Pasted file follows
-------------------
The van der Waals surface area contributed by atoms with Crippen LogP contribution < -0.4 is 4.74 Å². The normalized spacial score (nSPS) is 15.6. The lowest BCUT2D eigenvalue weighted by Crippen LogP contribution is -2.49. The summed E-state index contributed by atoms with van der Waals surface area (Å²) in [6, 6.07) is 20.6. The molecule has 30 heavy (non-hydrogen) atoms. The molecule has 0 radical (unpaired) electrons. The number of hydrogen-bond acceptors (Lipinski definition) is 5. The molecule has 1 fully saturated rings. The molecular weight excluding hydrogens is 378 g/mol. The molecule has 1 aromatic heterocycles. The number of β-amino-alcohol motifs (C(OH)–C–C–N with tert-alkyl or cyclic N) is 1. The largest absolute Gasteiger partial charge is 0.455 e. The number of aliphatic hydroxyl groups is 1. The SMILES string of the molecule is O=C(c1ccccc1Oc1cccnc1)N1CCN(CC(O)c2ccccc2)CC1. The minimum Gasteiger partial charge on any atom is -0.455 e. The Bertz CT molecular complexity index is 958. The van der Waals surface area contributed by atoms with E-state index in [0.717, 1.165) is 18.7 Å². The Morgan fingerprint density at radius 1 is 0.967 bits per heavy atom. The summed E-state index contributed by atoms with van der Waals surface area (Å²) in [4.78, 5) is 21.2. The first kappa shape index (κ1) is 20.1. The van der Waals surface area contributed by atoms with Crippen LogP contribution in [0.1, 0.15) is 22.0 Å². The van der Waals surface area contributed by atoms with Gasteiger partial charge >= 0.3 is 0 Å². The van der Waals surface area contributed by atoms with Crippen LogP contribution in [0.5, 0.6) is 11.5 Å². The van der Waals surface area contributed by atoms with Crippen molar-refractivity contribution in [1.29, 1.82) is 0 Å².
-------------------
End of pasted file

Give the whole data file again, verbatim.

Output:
The van der Waals surface area contributed by atoms with Crippen LogP contribution < -0.4 is 4.74 Å². The normalized spacial score (nSPS) is 15.6. The lowest BCUT2D eigenvalue weighted by Crippen LogP contribution is -2.49. The summed E-state index contributed by atoms with van der Waals surface area (Å²) in [6, 6.07) is 20.6. The molecule has 30 heavy (non-hydrogen) atoms. The molecule has 0 radical (unpaired) electrons. The number of hydrogen-bond acceptors (Lipinski definition) is 5. The molecule has 1 fully saturated rings. The molecular weight excluding hydrogens is 378 g/mol. The molecule has 1 aromatic heterocycles. The number of β-amino-alcohol motifs (C(OH)–C–C–N with tert-alkyl or cyclic N) is 1. The largest absolute Gasteiger partial charge is 0.455 e. The number of aliphatic hydroxyl groups is 1. The SMILES string of the molecule is O=C(c1ccccc1Oc1cccnc1)N1CCN(CC(O)c2ccccc2)CC1. The minimum Gasteiger partial charge on any atom is -0.455 e. The Bertz CT molecular complexity index is 958. The van der Waals surface area contributed by atoms with E-state index in [0.717, 1.165) is 18.7 Å². The Morgan fingerprint density at radius 1 is 0.967 bits per heavy atom. The summed E-state index contributed by atoms with van der Waals surface area (Å²) in [4.78, 5) is 21.2. The first kappa shape index (κ1) is 20.1. The van der Waals surface area contributed by atoms with Crippen LogP contribution in [0.1, 0.15) is 22.0 Å². The van der Waals surface area contributed by atoms with Gasteiger partial charge >= 0.3 is 0 Å². The van der Waals surface area contributed by atoms with Crippen LogP contribution in [0.5, 0.6) is 11.5 Å². The van der Waals surface area contributed by atoms with Crippen molar-refractivity contribution in [1.29, 1.82) is 0 Å².